MRI data were obtained at UCLA with a 1.5-T GE Signa MR scanner (GE Medical Systems, Milwaukee, WI, U.S.A.). T1-weighted sagittal spoiled gradient (SPGR) images were collected using an imaging acquisition matrix of 256 × 256 × 124 and slice thickness of 1.2 mm. Imaging parameters were as follows: repetition time = 24 msec, echo time = 9 msec, flip = 22 degrees, field of view = 240 mm × 240 mm, number of excitations = 2.

Image processing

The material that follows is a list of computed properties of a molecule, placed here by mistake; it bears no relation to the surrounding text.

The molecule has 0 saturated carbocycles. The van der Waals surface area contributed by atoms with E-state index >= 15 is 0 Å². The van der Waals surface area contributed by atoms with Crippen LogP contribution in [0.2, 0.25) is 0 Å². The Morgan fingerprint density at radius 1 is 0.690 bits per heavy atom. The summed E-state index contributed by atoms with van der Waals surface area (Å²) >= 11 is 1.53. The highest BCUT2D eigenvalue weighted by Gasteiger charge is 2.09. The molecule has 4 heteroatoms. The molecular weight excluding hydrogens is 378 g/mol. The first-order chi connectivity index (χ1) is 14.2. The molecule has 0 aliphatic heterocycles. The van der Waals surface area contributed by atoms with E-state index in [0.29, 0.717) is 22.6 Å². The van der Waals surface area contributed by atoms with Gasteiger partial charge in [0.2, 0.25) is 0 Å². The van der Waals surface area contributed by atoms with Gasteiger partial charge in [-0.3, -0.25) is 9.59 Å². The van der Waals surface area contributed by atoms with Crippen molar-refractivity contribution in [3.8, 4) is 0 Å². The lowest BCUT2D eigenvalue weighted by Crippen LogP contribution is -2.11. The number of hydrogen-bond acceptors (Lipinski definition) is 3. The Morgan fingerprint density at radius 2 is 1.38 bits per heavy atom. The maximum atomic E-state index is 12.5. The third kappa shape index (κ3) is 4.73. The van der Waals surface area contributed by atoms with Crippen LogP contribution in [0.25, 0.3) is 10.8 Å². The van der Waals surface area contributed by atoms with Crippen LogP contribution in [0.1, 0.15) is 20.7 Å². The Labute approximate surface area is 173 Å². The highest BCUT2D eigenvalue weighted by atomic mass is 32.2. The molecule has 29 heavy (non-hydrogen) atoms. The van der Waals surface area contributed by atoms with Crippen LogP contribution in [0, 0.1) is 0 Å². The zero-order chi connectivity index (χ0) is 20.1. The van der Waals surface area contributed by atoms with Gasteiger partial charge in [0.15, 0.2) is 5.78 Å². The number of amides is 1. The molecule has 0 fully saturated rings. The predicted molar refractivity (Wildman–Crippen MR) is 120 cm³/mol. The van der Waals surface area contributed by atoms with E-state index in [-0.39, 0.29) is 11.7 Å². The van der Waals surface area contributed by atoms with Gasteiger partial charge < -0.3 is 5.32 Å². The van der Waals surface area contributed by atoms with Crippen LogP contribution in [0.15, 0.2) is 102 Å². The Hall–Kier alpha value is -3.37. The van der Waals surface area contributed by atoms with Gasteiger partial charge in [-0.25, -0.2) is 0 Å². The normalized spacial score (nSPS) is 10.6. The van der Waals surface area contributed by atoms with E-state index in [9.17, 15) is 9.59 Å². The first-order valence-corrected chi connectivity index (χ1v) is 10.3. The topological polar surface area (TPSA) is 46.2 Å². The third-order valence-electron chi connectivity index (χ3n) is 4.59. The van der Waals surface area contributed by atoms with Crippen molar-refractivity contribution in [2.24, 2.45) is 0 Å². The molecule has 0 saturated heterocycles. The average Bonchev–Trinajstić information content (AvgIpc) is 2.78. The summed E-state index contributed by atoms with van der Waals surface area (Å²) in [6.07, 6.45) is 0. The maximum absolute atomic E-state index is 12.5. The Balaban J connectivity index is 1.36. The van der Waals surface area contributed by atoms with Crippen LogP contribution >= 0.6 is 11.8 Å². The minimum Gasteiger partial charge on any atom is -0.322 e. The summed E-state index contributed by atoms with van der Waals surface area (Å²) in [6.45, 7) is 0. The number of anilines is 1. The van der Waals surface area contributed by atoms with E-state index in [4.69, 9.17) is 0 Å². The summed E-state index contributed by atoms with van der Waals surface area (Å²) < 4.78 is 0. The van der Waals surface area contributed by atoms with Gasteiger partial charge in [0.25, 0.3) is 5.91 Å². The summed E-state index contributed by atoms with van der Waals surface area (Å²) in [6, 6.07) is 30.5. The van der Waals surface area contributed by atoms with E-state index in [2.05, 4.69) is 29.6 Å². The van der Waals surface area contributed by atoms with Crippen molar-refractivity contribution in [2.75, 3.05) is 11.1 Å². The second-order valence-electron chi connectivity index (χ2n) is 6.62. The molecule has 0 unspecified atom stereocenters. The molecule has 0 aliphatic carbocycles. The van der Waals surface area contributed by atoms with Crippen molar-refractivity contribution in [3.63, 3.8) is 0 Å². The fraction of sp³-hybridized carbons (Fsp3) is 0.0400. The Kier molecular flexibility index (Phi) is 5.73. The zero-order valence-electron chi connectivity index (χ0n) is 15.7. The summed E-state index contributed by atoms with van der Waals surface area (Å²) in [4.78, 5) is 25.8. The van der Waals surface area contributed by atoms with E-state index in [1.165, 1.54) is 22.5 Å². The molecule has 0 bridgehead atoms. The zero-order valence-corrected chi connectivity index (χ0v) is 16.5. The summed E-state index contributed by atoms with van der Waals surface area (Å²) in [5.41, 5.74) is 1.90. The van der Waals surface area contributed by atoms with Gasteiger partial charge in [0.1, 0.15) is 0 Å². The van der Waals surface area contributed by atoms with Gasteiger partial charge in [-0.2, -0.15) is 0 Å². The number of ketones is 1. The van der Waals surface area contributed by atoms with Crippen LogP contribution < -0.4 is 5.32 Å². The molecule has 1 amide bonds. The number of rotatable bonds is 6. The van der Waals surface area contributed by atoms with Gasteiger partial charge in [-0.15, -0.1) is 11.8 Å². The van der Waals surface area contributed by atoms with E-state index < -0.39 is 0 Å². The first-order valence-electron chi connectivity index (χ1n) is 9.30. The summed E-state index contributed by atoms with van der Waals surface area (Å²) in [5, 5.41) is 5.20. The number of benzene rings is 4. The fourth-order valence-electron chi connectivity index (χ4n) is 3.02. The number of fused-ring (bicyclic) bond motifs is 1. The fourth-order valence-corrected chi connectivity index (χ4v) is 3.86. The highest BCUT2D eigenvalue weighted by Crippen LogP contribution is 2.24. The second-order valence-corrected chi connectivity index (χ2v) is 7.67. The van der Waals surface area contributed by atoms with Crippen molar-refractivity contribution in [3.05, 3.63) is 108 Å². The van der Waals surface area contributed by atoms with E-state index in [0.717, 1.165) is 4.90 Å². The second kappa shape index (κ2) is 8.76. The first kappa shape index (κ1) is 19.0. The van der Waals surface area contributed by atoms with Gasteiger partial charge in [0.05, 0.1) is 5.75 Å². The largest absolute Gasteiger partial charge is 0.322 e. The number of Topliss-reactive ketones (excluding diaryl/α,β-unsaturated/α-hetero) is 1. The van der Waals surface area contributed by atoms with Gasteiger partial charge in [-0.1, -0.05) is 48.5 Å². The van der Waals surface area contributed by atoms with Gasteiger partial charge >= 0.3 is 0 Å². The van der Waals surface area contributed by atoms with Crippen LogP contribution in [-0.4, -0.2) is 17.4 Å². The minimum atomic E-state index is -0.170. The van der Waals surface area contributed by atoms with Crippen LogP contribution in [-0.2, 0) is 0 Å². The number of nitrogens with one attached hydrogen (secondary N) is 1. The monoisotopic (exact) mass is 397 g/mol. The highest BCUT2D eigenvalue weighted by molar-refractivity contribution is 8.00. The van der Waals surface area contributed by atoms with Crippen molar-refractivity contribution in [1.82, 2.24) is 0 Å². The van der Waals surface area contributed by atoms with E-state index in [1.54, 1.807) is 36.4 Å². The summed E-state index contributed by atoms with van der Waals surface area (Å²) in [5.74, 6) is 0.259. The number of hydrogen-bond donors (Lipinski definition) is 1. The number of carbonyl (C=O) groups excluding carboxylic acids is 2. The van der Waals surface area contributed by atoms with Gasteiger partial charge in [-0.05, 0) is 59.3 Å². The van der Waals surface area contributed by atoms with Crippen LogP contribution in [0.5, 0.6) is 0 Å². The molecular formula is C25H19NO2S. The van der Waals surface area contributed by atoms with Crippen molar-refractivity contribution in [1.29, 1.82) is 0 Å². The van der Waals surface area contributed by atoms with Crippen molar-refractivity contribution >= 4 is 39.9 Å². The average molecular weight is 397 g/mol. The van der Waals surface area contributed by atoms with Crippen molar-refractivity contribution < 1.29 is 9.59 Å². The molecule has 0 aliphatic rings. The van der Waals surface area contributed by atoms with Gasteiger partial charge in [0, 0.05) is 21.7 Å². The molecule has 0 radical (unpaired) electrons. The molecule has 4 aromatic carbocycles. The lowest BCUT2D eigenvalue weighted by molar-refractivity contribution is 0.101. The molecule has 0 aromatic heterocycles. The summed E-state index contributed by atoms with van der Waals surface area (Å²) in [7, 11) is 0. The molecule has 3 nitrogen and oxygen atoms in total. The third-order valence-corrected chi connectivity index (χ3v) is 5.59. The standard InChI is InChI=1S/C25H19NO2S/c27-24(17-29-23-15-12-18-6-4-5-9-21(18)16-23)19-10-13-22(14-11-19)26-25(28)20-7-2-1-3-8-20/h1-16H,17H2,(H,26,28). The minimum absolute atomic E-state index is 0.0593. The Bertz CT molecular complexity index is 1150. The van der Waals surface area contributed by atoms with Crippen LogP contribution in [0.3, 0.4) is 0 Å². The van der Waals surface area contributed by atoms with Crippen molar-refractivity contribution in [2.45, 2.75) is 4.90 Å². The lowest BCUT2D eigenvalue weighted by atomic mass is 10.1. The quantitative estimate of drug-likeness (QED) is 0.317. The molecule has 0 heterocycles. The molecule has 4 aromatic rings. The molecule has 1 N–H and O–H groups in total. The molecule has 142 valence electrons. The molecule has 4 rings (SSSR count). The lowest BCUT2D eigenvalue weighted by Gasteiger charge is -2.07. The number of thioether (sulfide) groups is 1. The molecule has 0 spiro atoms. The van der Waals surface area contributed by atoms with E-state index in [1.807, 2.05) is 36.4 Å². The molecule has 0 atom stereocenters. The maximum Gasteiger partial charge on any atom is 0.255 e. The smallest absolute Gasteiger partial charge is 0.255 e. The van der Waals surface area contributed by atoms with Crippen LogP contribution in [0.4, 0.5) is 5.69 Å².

Image processing and analysis were performed using tools from the Oxford Center for Functional MRI of the Brain (FMRIB, FSL version 4.1.5; T1-weighted images were initially skull-stripped using the Brain Extraction Tool (BET) (Smith et al., 2002), and each image was visually inspected for proper brain extraction. Brain extracted images were then processed using FMRIB's Automated Segmentation Tool (FAST) (Zhang et al., 2001) to correct for spatial intensity variations and segment images into gray matter, white matter, and cerebrospinal fluid (CSF). Total intracranial volume was calculated by summing the volumes of gray matter, white matter, and CSF, as generated by FAST.